Before I get to the campaigns I would like to do a bit of a follow up to one of the crowdfunding interviews that I did last year. It was perhaps my favorite interview and strangely the least read of all of them. Also it was the most successful campaign of them all. The interview was Me + You. If you would like to read the complete interview you can find it in my film making book. Available at the right side of this page.

    Now lets get to the campaigns. Some are ending soon so please jump in if you wish to help. Taking five minutes to share a campaign is the best thing you can do.  You reach a few hundred people with your social media and in turn they reach a few thousand. Somewhere down the line someone hears about a campaign and they will donate. This is powerful where campaigns are only seeking a few thousand dollars.

The first campaign is also a preview of my next interview. It is an Anthology shot by four French film makers in Japan. They are looking for money to help finish the film. Check out Tokyo Grand Guignol.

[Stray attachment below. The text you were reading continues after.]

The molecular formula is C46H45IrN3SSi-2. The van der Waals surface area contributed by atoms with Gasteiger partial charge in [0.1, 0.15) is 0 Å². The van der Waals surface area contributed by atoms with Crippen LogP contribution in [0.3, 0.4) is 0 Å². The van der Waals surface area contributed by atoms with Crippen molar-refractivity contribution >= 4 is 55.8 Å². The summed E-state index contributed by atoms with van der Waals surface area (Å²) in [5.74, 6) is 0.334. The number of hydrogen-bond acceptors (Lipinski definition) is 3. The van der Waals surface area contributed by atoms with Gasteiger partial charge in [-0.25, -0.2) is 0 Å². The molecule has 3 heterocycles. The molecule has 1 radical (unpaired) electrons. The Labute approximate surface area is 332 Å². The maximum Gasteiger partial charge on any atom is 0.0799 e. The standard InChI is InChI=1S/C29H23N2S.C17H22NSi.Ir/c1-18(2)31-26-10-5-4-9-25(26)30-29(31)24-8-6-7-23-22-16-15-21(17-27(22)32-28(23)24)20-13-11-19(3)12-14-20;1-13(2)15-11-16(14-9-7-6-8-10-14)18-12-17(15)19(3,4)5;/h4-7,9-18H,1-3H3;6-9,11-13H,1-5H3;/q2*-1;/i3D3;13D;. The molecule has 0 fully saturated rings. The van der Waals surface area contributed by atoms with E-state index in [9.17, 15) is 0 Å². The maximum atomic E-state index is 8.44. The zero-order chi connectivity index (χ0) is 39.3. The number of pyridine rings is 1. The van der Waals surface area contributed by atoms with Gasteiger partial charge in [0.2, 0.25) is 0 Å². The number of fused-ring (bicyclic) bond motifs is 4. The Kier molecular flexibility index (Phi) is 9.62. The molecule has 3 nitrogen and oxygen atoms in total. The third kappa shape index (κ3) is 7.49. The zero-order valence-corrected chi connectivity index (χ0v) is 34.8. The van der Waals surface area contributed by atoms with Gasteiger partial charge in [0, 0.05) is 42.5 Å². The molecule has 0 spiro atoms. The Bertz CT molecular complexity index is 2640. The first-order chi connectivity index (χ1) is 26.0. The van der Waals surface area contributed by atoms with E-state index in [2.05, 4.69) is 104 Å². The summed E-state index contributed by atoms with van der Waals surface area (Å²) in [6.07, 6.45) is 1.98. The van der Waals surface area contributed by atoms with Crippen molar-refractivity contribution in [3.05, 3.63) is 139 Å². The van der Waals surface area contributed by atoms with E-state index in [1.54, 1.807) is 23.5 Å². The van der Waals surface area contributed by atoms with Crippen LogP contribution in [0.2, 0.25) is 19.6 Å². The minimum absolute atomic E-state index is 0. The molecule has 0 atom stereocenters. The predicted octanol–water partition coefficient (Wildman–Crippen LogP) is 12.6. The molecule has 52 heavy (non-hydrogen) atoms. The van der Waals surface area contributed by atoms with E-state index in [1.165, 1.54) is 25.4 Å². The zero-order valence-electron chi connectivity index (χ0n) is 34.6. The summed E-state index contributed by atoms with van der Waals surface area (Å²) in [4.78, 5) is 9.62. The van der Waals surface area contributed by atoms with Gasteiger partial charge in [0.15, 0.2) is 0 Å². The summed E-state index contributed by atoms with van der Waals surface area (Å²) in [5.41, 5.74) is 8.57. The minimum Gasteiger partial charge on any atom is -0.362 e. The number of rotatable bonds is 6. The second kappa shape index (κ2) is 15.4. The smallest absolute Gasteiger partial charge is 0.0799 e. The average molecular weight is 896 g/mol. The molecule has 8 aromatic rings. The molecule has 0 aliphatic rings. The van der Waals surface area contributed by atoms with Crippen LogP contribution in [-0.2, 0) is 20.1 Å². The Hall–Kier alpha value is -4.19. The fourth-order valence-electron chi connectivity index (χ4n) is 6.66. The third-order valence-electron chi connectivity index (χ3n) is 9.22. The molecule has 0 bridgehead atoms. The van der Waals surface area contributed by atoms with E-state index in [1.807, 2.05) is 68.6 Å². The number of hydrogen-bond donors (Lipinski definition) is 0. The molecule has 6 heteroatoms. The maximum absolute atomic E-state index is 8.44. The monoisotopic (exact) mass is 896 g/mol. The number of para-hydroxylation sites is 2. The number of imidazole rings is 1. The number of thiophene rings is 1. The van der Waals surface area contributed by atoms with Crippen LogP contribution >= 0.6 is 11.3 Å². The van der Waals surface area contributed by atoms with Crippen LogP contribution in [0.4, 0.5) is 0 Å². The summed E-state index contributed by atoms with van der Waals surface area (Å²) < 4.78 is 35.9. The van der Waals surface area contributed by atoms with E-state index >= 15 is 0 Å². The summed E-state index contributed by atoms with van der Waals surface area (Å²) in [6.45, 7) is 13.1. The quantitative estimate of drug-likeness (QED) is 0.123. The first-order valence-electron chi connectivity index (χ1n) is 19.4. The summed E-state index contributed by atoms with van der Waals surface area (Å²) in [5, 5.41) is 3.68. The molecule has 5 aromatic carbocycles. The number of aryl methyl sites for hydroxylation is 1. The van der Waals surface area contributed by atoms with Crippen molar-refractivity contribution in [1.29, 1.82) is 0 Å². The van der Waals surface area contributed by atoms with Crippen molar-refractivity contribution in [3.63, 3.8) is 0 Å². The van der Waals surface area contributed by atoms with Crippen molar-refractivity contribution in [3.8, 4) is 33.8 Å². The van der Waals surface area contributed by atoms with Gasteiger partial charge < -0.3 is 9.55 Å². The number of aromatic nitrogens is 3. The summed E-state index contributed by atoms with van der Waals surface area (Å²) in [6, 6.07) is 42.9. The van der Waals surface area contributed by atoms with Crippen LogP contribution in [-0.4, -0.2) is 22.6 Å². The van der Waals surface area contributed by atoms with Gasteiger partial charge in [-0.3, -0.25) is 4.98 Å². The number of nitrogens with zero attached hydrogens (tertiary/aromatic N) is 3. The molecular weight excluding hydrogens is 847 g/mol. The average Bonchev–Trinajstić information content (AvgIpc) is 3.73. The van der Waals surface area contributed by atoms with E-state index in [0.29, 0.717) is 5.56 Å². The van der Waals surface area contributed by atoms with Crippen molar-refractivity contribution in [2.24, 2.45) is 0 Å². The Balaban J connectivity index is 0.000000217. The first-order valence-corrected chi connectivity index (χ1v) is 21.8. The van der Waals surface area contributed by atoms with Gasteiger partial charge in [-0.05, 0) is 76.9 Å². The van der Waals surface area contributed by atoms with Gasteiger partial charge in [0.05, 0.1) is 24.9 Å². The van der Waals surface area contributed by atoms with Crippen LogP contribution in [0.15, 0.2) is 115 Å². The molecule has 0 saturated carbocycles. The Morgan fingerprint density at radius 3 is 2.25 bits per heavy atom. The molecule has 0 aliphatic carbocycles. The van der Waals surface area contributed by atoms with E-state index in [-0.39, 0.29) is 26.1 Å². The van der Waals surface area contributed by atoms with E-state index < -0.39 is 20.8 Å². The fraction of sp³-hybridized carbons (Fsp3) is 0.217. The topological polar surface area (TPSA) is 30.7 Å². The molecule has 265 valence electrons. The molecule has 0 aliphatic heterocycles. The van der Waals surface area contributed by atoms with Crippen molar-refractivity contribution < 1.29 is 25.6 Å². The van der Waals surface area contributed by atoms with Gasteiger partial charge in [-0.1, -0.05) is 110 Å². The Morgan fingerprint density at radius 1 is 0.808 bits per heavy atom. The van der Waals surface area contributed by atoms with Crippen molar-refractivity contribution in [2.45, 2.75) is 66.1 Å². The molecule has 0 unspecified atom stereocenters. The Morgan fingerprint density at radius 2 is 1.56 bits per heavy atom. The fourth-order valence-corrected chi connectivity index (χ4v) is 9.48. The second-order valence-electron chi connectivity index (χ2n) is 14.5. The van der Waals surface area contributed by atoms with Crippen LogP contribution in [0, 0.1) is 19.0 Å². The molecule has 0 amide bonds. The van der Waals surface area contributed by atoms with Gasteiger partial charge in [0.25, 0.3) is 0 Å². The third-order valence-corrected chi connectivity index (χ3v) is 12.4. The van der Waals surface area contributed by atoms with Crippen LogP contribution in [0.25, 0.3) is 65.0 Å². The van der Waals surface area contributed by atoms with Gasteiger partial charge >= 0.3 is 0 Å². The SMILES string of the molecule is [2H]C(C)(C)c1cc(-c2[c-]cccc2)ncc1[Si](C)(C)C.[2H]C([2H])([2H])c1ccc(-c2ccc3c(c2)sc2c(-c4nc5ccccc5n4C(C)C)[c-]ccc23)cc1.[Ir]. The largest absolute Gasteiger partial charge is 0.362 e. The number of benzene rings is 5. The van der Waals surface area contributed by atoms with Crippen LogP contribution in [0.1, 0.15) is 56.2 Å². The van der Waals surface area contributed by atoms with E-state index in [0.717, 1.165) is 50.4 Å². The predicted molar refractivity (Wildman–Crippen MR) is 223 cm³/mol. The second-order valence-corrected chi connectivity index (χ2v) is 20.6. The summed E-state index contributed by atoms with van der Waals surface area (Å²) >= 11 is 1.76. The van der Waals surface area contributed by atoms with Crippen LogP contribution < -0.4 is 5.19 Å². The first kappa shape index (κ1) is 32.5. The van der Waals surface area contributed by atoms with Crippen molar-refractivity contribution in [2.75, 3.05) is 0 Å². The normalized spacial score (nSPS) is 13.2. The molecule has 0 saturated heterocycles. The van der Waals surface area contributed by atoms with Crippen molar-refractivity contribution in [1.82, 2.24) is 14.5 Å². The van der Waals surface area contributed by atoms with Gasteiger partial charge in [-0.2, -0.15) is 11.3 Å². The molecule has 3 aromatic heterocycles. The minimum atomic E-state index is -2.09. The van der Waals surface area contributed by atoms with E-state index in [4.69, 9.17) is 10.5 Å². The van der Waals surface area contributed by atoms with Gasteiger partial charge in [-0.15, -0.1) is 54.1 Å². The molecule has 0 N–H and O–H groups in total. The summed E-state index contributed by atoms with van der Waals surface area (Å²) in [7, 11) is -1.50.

Next is one of my favorite topics being tackled as a live action film. The genre is Anime.

Next up is an actual horror anthology. Yeah, I know, two in one post. I have to admit that I wish that anthology was as popular as Found Footage.  This one is titled THE MORTUARY COLLECTION and can be found at kickstarter         .

The next is a sort of throwback to tradition kind of horror. The movie is titled
The Uncanny Alley.

The last film is sort of a Viking Epic that will be shot in Norway. I may have to interview these guys. I have to know how this kind of medieval film making is done. The movie is titled From Ashes To Embers.


Okay that will be it for today. My next post will be my interview with the film makers behind Tokyo Grand
Guignol. Good luck with you film making and remember to share this post and the films mentioned in this post. If any of you have a crowdfunding campaign leave me a message as a comment or on google plus and I will see if I can highlight it here.